Using as its point of departure an off-the-cuff remark by David Letterman about his “Midwestern Lutheran guilt,” Josh Dubler’s paper explored emergent American discourses that tether putatively particular species of guilt to different ethnic identities. >>
Thursday Lecture Series are open to Columbia faculty, students, and guests. Special Events are open to the public, unless otherwise noted.
“Why do you shrink and speak so faintly? Are you superstitious?”
“I am constitutionally nervous. I dislike the discussion of such subjects. I dislike it the more because--”
You believe?” --Charlotte Brontë, Villette
Throughout history, conceptions of the supernatural have permeated art, science, culture, and politics, from the divine right of kings to the practice of illusionists, from transubstantiation to witchcraft, and from the power of political myth to the technological sublime. Conceptions of the supernatural make sense of seemingly irrational forms of knowing the world and experiencing it. They manifest in material ways in the form of religious and mystical experiences, in the “placebo” effect in medicine, in eerie sounds and optical illusions, and in debates about “post-truth” and “alternative” realities.
This lecture series explores the interdisciplinary facets of the supernatural from the symbolic to the spiritual, from the metaphorical to the political: What counts as supernatural in a religious, artistic, scientific or political context? What are the processes and structures around belief in the supernatural and what are the debates around supernatural tenets in traditional or occult religions? What aesthetic or scientific technologies--from gothic narratives to spirit photography--engender illusion and a belief in magic? How and why does the supernatural become productive, political, visible, and experiential--and how does it disappear? How do we understand efforts to obstruct, confront, or even dismantle the supernatural? And what role does the supernatural play in the formation of state-sanctioned ideologies and charismatic personalities? How might conceptions of the supernatural reshape our visions of new secular futures?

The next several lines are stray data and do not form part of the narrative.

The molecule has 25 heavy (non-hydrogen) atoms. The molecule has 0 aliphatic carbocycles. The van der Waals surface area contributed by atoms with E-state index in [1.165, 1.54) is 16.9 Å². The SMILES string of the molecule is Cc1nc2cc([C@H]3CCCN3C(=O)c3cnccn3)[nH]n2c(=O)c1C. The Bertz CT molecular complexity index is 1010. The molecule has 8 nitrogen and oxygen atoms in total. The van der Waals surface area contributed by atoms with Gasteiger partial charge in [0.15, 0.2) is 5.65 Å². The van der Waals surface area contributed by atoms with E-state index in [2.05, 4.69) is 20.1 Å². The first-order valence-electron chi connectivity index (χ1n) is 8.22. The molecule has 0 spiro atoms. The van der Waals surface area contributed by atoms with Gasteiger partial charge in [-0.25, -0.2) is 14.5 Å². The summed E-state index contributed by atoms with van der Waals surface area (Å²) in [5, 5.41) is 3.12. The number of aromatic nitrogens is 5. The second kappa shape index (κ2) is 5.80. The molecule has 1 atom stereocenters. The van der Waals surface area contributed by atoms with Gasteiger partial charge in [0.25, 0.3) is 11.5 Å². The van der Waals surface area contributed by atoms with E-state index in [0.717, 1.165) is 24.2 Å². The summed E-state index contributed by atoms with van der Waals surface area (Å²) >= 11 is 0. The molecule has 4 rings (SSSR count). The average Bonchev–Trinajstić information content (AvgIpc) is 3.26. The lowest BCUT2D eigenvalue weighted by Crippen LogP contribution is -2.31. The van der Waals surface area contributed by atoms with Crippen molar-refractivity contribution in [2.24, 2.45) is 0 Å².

Daniel Lee’s talk investigated the rule of imprescriptibility in the analysis of sovereignty in early modern political thought: the norm that legal rights of sovereignty (jura majestatis) cannot be acquired by private actors simply on grounds of desuetude. >>
Dr. Fields explored the ways in which Classical Greek and Roman writers used birds to think about human political actions or institutions. >>
Dr. Sun argued that the three interrelated processes have to be explained by the interaction between the nature of popular religion and the changing structural conditions of China’s rural society, which include, above all, the removal of lineage associations as the dominant power-holder and the outmigration of rural residents. >>
Practices of divination are of considerable interest to anthropologists, ancient historians, and historians of science. >>
Pursuing a short claim made by Hannah Arendt, Hagar Kotef proposed that the body’s capacity for movement is the materialization of the Liberal concept of liberty. >>
Emily Ogden’s paper asked how Catherine Gallagher’s theory of fiction’s counterfactuality—its ability to reflect on logical, but unreal, states of affairs—works in the context of science fiction. >>
Julilly Kohler-Hausmann traced how discrediting the rehabilitative ideal eventually led to the ascendancy of mandatory sentencing regimes, the phenomenal growth in carceral institutions, and a particular notion of appropriate state functions and character >>
Edgardo Salinas’s paper reinterpreted Beethoven’s stylistic evolution through the prism of the literary critique articulated by the early Jena Romantics. >>
Jordanna Bailkin’s talk traced the fate of archives during the end of empire. >>